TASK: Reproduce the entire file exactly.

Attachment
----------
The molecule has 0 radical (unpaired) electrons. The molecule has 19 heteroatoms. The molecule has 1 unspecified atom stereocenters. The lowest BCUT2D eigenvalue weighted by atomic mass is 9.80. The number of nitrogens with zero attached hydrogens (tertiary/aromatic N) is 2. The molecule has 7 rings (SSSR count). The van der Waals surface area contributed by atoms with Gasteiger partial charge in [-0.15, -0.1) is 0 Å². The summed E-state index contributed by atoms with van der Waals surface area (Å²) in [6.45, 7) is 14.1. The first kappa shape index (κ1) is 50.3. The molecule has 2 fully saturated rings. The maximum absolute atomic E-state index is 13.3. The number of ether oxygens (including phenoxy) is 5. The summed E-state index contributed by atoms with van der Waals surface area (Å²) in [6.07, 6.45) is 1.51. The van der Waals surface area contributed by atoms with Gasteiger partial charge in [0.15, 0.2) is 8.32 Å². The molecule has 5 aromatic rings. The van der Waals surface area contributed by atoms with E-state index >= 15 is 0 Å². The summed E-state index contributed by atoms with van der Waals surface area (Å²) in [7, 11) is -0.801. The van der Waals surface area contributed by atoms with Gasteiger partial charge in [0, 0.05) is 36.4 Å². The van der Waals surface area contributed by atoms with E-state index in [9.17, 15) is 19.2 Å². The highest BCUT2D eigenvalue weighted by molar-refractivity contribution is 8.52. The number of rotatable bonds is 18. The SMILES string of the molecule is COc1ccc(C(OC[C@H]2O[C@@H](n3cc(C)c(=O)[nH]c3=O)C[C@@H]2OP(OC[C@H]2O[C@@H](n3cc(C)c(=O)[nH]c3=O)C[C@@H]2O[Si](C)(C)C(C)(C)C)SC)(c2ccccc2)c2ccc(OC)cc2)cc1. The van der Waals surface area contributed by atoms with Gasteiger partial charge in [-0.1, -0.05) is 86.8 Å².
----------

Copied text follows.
The molecule has 0 radical (unpaired) electrons. The molecule has 19 heteroatoms. The molecule has 1 unspecified atom stereocenters. The lowest BCUT2D eigenvalue weighted by atomic mass is 9.80. The number of nitrogens with zero attached hydrogens (tertiary/aromatic N) is 2. The molecule has 7 rings (SSSR count). The van der Waals surface area contributed by atoms with Gasteiger partial charge in [-0.15, -0.1) is 0 Å². The summed E-state index contributed by atoms with van der Waals surface area (Å²) in [6.45, 7) is 14.1. The first kappa shape index (κ1) is 50.3. The molecule has 2 fully saturated rings. The maximum absolute atomic E-state index is 13.3. The number of ether oxygens (including phenoxy) is 5. The summed E-state index contributed by atoms with van der Waals surface area (Å²) in [6.07, 6.45) is 1.51. The van der Waals surface area contributed by atoms with Gasteiger partial charge in [0.15, 0.2) is 8.32 Å². The molecule has 5 aromatic rings. The van der Waals surface area contributed by atoms with E-state index >= 15 is 0 Å². The summed E-state index contributed by atoms with van der Waals surface area (Å²) in [7, 11) is -0.801. The van der Waals surface area contributed by atoms with Gasteiger partial charge in [0, 0.05) is 36.4 Å². The van der Waals surface area contributed by atoms with E-state index in [9.17, 15) is 19.2 Å². The highest BCUT2D eigenvalue weighted by molar-refractivity contribution is 8.52. The number of rotatable bonds is 18. The SMILES string of the molecule is COc1ccc(C(OC[C@H]2O[C@@H](n3cc(C)c(=O)[nH]c3=O)C[C@@H]2OP(OC[C@H]2O[C@@H](n3cc(C)c(=O)[nH]c3=O)C[C@@H]2O[Si](C)(C)C(C)(C)C)SC)(c2ccccc2)c2ccc(OC)cc2)cc1. The van der Waals surface area contributed by atoms with Gasteiger partial charge in [-0.1, -0.05) is 86.8 Å².